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French-Toast-msg - 3/12/14

 

Period French Toast and similar fried egg-dipped bread items. Pain Perdu, Sopas Doradas (Golden Sops). Recipes.

 

NOTE: See also the files: French-Toast-art, 3-F-Toast-Rec-art, frittours-msg, eggs-msg, bread-msg, fried-breads-msg, fried-foods-msg, breakfast-msg, eggs-msg.

 

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NOTICE -

 

This file is a collection of various messages having a common theme that I have collected from my reading of the various computer networks. Some messages date back to 1989, some may be as recent as yesterday.

 

This file is part of a collection of files called Stefan's Florilegium. These files are available on the Internet at: http://www.florilegium.org

 

I have done a limited amount of editing. Messages having to do with separate topics were sometimes split into different files and sometimes extraneous information was removed. For instance, the message IDs were removed to save space and remove clutter.

 

The comments made in these messages are not necessarily my viewpoints. I make no claims as to the accuracy of the information given by the individual authors.

 

Please respect the time and efforts of those who have written these messages. The copyright status of these messages is unclear at this time. If information is published from these messages, please give credit to the originator(s).

 

Thank you,

   Mark S. Harris                  AKA:  THLord Stefan li Rous

                                         Stefan at florilegium.org

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Date: Mon, 15 Nov 1999 21:36:18 EST

From: Bronwynmgn at aol.com

Subject: Re: SC - French toast?

 

rkappler at home.com writes:

<< Pain Perdu:

(redacted/paraphrased): soak slices of bread in wine and rosewater.  Dredge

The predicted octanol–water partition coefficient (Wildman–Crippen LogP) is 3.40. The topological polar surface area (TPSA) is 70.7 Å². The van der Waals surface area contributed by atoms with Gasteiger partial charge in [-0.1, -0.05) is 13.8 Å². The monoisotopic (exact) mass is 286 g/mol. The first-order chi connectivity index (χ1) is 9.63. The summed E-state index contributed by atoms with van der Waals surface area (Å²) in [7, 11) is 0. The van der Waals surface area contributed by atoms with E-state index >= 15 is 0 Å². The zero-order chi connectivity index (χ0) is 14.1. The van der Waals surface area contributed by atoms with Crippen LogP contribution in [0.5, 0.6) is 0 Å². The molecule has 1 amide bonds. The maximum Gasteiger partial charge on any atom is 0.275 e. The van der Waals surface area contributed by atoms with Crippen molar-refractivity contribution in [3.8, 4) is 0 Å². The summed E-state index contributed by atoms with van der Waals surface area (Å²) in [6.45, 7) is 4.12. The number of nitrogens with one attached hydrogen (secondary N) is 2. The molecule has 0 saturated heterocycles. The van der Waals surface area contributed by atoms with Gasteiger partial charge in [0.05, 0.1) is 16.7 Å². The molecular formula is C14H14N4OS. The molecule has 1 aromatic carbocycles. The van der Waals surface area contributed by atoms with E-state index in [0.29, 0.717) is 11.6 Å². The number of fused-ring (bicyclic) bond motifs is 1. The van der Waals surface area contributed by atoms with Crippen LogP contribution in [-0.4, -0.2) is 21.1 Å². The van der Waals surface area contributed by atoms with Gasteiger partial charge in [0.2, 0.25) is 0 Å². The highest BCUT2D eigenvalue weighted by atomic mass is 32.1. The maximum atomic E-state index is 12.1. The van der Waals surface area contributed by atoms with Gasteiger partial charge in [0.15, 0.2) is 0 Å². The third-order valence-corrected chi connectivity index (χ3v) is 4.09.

in beaten eggs and sugar.  Fry, sprinkle with sugar. >>

 

There's also one in Seven Centuries of English Cooking (not the best

reference) called Brown Fires which is brown bread dipped in eggs, and

saffron. Yummy; I've used it for breakfast at events with good results.

Unfortunately the original isn't in Seven Centuries, although I believe I

found it elsewhere; just can't remember where!

 

Brangwayna Morgan

 

 

Date: Mon, 15 Nov 1999 22:24:31 -0600

From: Magdalena <magdlena at earthlink.net>

Subject: Re: SC - French toast?

 

Can you tell I just got my hands on Platina?  ;>

 

Platina 8.63  Golden Balls

 

Toast chunks of bread crust a little on both sides.  When they are toasted,

soften with rose water in which there are both beaten eggs and ground sugar.

When they are taken out, fry in a pan with butter or fat, far apart so that they

do not touch each other.  When they are fried and transferred into a serving

dish, sprinkle with sugar and rosewater colored with saffron.  This pleases M.

Antonius, not undeservedly, for it fattens the body, helps liver and kidneys,

and stimulates passion.

 

- -magdalena

 

 

Date: Tue, 16 Nov 1999 08:59:36 EST

From: RuddR at aol.com

Subject: SC - Re: French toast?

 

Puck writes:

"Henisch speaks of the gluttony on Shrove Tuesday to get rid of all the

perishables before lent begins.  One of her passages involves a recipe that

sounds much to me like French Toast:

 

Pain Perdu:

(redacted/paraphrased): soak slices of bread in wine and rosewater.  Dredge

in beaten eggs and sugar.  Fry, sprinkle with sugar.

 

thoughts?"

 

It looks like French Toast to me, too.  Check out "Payn pur-dew", _Two

Fifteenth-Century Cookery-Books_, p. 42; a little simpler, no wine or

rosewater, and just the egg yolks.

 

Rudd Rayfield

 

 

Date: Tue, 16 Nov 1999 08:21:53 -0700 (MST)

From: Ann Sasahara <ariann at nmia.com>

Subject: Re: SC - French toast?

 

On Mon, 15 Nov 1999, Richard Kappler II wrote:

<snip>